I’ve been told my best photographs are haunting or mysterious and perhaps even melancholy. But photography like Ikebana is fundamentally sad; trying to bottle the feeling of a moment is impossible, and fixing time in pixels for me can’t be anything other than strange.

III. On Reality

Ikebana at its best is hyper-real – an arrangement of flowers that looks more natural than anything that occurs in nature, a harmony of impossible collisions. A flower is always beautiful of course; but its beauty becomes accentuated and arguably better when it’s situated in a composition of lines and colors that is unlikely, yet feels effortlessly natural.

When I first began photographing I tried to capture reality. As I’ve continued to learn how to see, I’ve realized that again I prefer the hyper-real. Photography by its nature implies reality. Winter sunlight falling on a building in Brooklyn is always beautiful of course; but its beauty becomes accentuated and arguably better when it’s situated in a composition of lines and colors that make it seem like a building on a summer day in Los Angeles in 1950.

The photographs in this series were all taken in New York City, mostly in Brooklyn where I live. When I started taking pictures a year ago, I thought I had to travel. As I’ve shot more and more, I realized I was not skilled enough to take photos of  new and exotic places with anything other than awe. The photographs were always a beautiful ocean with the implied question, “is this not beautiful and strange and exotic?” Beauty is certainly nice, but strange beauty is a rarer currency. I had to turn to the things I see every day – two stars in an alleyway, a tree outside my apartment, a car in a garage at midnight – to find something to say.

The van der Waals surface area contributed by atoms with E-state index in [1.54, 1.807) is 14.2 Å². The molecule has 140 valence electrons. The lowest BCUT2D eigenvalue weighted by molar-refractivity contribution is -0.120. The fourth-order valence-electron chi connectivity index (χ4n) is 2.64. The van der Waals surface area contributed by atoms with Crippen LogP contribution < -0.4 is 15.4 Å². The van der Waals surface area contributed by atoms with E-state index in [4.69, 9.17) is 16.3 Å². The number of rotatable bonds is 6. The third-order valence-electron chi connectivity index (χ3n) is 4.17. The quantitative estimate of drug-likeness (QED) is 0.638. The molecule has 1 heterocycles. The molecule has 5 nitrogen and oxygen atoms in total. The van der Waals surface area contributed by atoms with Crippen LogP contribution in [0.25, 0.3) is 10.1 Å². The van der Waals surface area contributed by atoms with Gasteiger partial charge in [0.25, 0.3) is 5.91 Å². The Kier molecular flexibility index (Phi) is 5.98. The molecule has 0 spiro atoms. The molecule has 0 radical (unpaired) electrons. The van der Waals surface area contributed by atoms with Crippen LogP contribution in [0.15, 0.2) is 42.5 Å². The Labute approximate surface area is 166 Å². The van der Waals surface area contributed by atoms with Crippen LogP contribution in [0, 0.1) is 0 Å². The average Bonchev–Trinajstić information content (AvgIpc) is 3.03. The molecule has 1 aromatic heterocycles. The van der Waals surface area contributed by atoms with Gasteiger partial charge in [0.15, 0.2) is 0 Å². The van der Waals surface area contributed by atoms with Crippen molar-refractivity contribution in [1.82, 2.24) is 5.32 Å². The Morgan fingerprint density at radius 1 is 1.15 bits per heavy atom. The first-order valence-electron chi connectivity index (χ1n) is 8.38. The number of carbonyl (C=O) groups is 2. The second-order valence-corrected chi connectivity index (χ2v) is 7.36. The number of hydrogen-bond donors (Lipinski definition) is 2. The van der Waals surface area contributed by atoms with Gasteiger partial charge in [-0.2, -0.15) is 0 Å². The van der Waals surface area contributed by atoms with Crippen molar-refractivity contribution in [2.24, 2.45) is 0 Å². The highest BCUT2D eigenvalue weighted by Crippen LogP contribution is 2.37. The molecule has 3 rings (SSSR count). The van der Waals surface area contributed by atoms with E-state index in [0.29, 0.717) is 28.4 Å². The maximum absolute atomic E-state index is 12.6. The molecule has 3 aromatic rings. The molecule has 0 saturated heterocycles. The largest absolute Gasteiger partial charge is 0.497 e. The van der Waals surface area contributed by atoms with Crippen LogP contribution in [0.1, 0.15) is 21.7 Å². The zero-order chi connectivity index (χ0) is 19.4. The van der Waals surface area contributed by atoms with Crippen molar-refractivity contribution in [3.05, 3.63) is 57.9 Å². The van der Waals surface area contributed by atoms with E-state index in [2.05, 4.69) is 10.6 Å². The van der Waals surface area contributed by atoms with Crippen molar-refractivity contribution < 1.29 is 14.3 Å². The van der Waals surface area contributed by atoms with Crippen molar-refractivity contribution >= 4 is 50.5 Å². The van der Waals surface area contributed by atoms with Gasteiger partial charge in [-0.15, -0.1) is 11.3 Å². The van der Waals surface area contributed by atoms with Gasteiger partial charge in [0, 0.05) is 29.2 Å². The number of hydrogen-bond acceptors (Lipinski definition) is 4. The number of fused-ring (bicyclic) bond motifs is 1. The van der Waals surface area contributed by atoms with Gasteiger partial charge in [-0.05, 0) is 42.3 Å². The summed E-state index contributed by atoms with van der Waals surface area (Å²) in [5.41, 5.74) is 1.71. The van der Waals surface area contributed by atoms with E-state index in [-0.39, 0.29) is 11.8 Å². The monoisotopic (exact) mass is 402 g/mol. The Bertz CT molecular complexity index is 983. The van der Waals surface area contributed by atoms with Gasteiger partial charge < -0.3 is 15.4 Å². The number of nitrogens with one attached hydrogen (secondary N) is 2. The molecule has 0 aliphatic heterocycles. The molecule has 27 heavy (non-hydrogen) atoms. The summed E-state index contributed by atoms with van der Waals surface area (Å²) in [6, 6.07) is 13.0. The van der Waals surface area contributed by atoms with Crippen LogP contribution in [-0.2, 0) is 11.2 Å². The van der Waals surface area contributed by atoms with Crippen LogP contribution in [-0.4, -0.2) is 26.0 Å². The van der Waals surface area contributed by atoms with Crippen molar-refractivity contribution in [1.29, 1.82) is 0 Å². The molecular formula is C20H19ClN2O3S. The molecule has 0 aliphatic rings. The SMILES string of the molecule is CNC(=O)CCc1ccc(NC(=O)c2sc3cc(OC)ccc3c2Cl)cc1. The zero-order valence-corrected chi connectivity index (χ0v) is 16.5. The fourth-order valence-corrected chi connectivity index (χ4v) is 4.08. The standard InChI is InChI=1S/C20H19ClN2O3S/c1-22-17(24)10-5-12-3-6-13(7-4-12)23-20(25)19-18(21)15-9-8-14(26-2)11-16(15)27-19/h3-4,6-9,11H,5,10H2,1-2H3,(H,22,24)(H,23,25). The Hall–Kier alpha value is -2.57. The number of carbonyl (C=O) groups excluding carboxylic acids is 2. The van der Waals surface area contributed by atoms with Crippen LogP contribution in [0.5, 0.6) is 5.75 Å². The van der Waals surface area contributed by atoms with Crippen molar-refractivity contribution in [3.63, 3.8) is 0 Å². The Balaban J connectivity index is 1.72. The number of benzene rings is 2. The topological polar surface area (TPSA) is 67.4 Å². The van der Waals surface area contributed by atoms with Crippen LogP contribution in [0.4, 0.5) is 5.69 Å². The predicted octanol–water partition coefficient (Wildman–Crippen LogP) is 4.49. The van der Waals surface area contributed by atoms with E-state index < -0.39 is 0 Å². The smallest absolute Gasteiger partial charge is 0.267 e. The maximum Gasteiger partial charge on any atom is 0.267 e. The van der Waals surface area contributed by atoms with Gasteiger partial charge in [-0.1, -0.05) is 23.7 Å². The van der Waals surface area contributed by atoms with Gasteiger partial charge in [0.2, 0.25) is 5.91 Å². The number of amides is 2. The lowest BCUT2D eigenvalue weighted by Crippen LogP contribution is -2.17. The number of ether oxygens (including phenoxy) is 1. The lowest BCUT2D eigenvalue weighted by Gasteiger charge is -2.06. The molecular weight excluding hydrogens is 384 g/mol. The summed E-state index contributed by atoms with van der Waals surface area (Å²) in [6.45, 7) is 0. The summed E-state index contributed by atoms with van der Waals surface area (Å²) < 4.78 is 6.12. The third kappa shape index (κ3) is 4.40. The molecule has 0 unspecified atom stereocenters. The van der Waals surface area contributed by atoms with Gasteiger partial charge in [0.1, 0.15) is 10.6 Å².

It’s strange that it took me so long to understand what I like. I discovered it in theater and then promptly forgot it when I put a camera to my eye the first time. But there are always resonances across art forms; it’s just interpreting the new material (in theater, presenting fake sets that look real; in photography, presenting real buildings that look fake) to summon forth that inexplicable feeling.

The art I like and try to make, whether it’s the arrangement of flowers or reflections off a building, strives for the impossible. It requires a constant effort to improve, to try again. There is no mastery; there is only learning to see a bit better, one photo at a time, and perhaps briefly render the immaterial in 24 stunning megapixels.


About the artist:

David Conison lives and works in Brooklyn, where he works across disciplines in theater, photography, and Ikebana. His writing on theater has been featured twice in Theater (Yale University Press), and he has spoken on conceptual theatrical practice at the Martin E. Segal Theater/CUNY and Hamilton College. David currently serves on the board of directors for the Ikenobo Ikebana School (NYC Chapter), and his arrangements have been seen at the Nippon Club, The Japan Society, and the Kitano Hotel. Photography and recent flower arrangements can be viewed on Instagram under his handle @PanoptiConison